Discount’ and ‘sale’ can be terrifying words. It can feel like you are devaluing your service by putting your prices at a lower rate for various reasons. However, if done the right way, discounts and sales can help your business thrive.

It is pretty common to see a ‘New Student Discount’ being offered at studios. They are a great incentive to persuade potential clients to try out more than just one single class. It is hard to convince someone of the benefits of any form of fitness just after their first class, so this style of discount is beneficial to everyone involved.

At Hot Yoga East Nashville, owner Brooke Allison offers a new student deal: for 10 classes in two weeks at $20. For that small fee, Allison said she really sees students taking advantage of this offering.

“New student rates definitely bring in new members — it is a low-risk financial commitment to try something or somewhere new,” said Allison. “I like this pack because it sounds like a great deal, it is a great deal, and it encourages the student to use all 10 classes in a short period of time so they can really experience the positive change and benefit of committing to hot yoga as a habit and consistent practice.”

Kelsey Starr, owner of Numi Yoga in College Park, Maryland, also attributed a new student discount to bringing in the most members. Not only are they getting students to try out their classes for two weeks, but they are getting more revenue brought in than if they were just charging drop-in class rates.

“I think experiencing a regular practice, more than sporadically, allows the client to see what we are inviting them into,” said Starr. “We do see most of our new clients opting to upgrade from a drop in to this new pass to get the opportunity to experience different classes and teachers and to have a fuller understanding of what we offer.”

It is important to take your community demographics into account before creating discounts. Understanding the different ages, job styles and hobbies of your studio’s neighborhood can help you create discounts that actually benefit others.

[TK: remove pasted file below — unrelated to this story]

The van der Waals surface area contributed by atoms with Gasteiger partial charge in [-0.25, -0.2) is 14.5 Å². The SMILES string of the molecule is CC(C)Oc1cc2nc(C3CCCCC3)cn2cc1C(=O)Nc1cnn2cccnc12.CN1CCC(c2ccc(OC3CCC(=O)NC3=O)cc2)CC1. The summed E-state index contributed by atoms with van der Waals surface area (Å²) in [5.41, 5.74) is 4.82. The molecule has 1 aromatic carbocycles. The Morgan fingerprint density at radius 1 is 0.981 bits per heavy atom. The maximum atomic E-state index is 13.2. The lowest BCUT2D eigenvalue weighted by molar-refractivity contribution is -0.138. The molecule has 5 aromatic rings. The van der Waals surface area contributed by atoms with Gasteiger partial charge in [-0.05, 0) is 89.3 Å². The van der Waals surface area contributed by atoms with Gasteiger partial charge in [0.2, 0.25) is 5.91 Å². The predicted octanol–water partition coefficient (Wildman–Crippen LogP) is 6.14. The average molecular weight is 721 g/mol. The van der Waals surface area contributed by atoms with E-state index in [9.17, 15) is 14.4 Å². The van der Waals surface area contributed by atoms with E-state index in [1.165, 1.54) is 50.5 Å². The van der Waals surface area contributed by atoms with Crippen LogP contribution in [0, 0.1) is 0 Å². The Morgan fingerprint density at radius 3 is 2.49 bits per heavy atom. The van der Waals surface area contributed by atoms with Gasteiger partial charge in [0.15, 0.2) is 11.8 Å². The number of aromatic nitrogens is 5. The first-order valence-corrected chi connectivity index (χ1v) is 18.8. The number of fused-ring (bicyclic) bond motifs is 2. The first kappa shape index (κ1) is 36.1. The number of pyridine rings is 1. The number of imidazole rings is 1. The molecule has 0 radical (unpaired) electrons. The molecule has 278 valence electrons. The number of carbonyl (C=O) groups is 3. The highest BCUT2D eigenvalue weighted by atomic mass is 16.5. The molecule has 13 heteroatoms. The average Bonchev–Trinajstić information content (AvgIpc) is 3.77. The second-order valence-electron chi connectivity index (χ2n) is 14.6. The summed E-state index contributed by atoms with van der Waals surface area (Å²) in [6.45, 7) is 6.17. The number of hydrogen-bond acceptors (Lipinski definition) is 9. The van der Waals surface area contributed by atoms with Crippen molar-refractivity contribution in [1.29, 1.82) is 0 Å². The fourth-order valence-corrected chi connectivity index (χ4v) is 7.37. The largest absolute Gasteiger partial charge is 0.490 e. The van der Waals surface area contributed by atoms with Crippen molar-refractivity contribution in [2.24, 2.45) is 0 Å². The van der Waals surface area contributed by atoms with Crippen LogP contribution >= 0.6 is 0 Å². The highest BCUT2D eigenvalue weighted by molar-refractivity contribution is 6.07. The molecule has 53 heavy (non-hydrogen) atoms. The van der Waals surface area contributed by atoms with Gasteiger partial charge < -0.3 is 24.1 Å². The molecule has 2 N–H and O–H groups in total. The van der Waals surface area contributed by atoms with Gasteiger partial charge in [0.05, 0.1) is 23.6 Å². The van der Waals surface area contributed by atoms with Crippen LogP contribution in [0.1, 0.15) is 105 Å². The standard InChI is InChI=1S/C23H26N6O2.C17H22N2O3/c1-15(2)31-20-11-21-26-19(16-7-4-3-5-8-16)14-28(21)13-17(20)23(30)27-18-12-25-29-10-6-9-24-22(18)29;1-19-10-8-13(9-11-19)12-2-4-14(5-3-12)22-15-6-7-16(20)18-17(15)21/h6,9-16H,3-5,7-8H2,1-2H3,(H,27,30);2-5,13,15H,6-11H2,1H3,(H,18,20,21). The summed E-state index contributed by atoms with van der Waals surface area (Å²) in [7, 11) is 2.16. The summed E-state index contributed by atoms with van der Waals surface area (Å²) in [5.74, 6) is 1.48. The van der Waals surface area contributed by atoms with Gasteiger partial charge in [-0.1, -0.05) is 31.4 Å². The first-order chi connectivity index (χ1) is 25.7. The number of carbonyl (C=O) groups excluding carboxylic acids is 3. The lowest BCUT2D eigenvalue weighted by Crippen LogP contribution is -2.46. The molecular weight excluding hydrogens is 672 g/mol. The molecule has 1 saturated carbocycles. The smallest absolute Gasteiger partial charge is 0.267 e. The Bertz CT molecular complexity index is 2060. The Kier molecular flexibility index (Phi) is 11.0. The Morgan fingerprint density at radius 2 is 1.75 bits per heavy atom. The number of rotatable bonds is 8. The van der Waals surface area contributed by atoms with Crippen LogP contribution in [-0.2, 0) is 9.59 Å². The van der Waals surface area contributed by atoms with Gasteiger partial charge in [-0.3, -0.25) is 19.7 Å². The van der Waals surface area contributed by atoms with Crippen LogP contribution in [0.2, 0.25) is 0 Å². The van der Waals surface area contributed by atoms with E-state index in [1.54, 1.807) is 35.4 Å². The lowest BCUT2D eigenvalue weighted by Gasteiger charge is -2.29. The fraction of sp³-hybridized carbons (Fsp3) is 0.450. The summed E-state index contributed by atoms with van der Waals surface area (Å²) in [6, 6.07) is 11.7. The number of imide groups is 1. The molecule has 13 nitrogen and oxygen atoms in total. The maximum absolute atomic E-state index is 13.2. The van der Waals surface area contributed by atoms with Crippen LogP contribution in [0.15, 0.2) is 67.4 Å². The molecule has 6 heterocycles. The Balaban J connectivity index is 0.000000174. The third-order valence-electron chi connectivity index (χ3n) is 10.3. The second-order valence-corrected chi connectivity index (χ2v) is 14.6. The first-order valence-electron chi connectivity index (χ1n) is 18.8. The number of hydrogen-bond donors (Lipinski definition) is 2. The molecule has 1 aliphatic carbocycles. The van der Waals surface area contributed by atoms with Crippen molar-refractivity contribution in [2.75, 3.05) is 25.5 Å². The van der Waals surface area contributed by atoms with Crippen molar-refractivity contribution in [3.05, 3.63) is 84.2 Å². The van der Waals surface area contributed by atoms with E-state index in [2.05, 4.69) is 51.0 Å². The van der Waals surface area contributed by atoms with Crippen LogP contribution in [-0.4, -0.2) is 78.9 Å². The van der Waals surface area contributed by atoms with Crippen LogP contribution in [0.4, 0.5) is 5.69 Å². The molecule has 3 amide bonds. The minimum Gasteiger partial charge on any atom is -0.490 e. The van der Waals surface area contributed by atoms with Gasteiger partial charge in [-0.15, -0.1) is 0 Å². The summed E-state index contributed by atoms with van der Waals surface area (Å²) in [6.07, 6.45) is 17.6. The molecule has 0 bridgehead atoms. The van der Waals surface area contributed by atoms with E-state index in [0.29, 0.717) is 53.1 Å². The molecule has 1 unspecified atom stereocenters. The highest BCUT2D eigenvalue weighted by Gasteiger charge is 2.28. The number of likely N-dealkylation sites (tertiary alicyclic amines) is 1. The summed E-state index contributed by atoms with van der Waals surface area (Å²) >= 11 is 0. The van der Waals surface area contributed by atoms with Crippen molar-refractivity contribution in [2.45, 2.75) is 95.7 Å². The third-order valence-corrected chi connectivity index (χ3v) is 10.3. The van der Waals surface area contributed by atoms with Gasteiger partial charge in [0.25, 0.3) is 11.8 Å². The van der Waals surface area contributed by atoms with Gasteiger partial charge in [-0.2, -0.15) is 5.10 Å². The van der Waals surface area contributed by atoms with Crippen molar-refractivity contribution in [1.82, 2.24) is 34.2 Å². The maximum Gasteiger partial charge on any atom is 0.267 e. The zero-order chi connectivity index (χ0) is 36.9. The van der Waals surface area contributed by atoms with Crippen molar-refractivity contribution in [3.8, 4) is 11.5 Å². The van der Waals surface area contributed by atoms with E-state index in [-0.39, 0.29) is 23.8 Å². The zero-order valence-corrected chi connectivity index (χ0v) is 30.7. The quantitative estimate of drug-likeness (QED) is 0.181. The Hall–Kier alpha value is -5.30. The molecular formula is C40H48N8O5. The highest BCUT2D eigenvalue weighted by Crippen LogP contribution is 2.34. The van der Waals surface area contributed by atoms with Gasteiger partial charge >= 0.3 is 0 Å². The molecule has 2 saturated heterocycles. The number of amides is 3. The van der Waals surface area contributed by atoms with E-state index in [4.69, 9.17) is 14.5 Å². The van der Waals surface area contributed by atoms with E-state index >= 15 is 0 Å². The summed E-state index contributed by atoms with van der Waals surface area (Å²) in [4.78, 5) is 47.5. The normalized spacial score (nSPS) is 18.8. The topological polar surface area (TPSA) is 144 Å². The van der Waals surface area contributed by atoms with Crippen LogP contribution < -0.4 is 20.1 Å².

For instance, at Hot Yoga East Nashville, they are in a city populated by a large amount of people in the music industry. People leave the confines of their hometowns to move to Nashville in pursuit of a career. Because of this, Allison offers a special rate to those in the music and service industry.

“The East Nashville population is made up of a lot of musicians and people in the service industry,” said Allison. “We see a lot of folks use that discount, which also helps make our community at the studio more diverse and creative.”

While College Park, Maryland, isn’t the next Nashville, Numi Yoga also takes into account its surroundings and offers multiple discounts for college students. Since the University of Maryland is right down the street, Starr offers back-to-school discounts and sales during finals week to encourage students to drop by the studio.

“I think people value convenience in location when looking at movement and fitness options,” said Starr. “Especially folks who are new to yoga. I have a unique situation near a college campus, so we discount passes for students. I also run promotions at nearby employers to offer passes to their staff for 10 percent off.”

Once you capture these new students with your discounts, it’s easy to just be satisfied that they are coming and continue reaching out to more potential clients. However, it is sometimes nice to offer an incentive or discount to your faithful students that have been with you since the beginning or a number of months.

Allison offers a highly discounted price for students who commit to a six or 12-month pack at her studio. This offer encourages students to get a deeper understanding of their yoga practice and are able to really get involved at the studio.

“The 12 month up-front payment is a savings of over $700, so that is a nice discount for a regular member,” said Allison. “I don’t believe in encouraging people to bounce around from deal to deal or Groupon to Groupon. I prefer to give an incentive for them to be committed to their practice and to this community.”

Because Numi Yoga is situated in a college town, Starr sees a large drop in attendance during the summer months. However, she has countered that by offering extended class packs at a cheaper rate.

“In the summer we know people are traveling and have a sporadic schedule,” said Starr. “It can seem daunting to commit to a yoga pass, so we offered a discount on our 10 pack in June and got a great response.”

While offering discounts may seem like you are devaluing your product by offering it at a reduced rate, you are essentially building customer loyalty, enhancing your brand awareness and hopefully increasing sales.